Source: Free Malaysia Today
PETALING JAYA: Lawyers and rights activists have again called for a special commission to address police misconduct, in the wake of the confirmation that police were to blame for the death in custody of S Balamurugan last year.
They said that only an Independent Police Complaints and Misconduct Commission (IPCMC) can address the issue.
Lawyer M Visvanathan said no suspects should die in lock-ups during an investigation, as they are innocent until proven guilty in court.
“It is sad when body bags are sent to family members when persons held die due to torture or medical complications,” he said at the forum “Rule of Law and Police Accountability” at a private college here.
He said there was this perception by some that a detainees’s death was not a crime because they were criminals.
Visvanathan, who is the founder of a group campaigning against abuse of police detainees, said people must express outrage everytime such cases occur.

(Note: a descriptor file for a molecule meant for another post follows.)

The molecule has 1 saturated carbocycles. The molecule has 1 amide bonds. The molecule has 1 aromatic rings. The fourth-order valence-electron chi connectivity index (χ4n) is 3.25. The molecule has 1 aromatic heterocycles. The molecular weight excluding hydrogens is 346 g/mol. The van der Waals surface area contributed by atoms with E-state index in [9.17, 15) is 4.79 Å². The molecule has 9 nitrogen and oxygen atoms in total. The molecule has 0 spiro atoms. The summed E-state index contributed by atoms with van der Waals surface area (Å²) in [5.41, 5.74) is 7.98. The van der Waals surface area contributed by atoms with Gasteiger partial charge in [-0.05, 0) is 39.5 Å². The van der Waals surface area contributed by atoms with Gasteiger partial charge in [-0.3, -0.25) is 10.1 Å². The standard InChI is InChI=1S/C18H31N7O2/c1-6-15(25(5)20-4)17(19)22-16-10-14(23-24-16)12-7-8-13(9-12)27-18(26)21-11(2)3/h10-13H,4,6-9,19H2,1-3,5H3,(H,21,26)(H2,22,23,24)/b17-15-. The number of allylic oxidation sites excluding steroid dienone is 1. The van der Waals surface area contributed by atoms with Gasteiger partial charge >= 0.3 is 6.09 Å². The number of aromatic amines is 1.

“The executive, legislature and the judiciary will take notice when there is a public outcry,” he said, adding that MPs must be petitioned to bring about reforms.
It was revealed in Parliament last year that between 2010 and 2016, there were 110 deaths in police lock-ups, including 20 foreigners.
Suara Rakyat Malaysia (Suaram) executive director Sevan Doraisamy said suspects not only died due to failure of police to provide timely medical assistance, but also because they were tortured.
He said without the IPCMC, grievances are reported to the Human Rights Commission (Suhakam) and the Enforcement Agency Integrity Commission (EAIC), a body set up to only look into misconduct of law enforcement agencies.
On Thursday, the EAIC concluded that police were to blame for the death of S Balamurugan at a police lock-up in Klang in February last year.
Sevan questioned the government’s political will to stop custodial deaths, and said this could be addressed at the polls.
Lawyer R Sivaraj said Malaysians must press the government for the IPCMC.
Such a commission was among 125 recommendations of a royal commission on the police force headed by retired chief justice Mohamed Dzaiddin Abdullah, which released its report in 2005.
“We need a watchdog like the IPCMC as police do not act professionally when reports are lodged against them,” said Sivaraj, who is also a member of the Bar Council Task Force on IPCMC.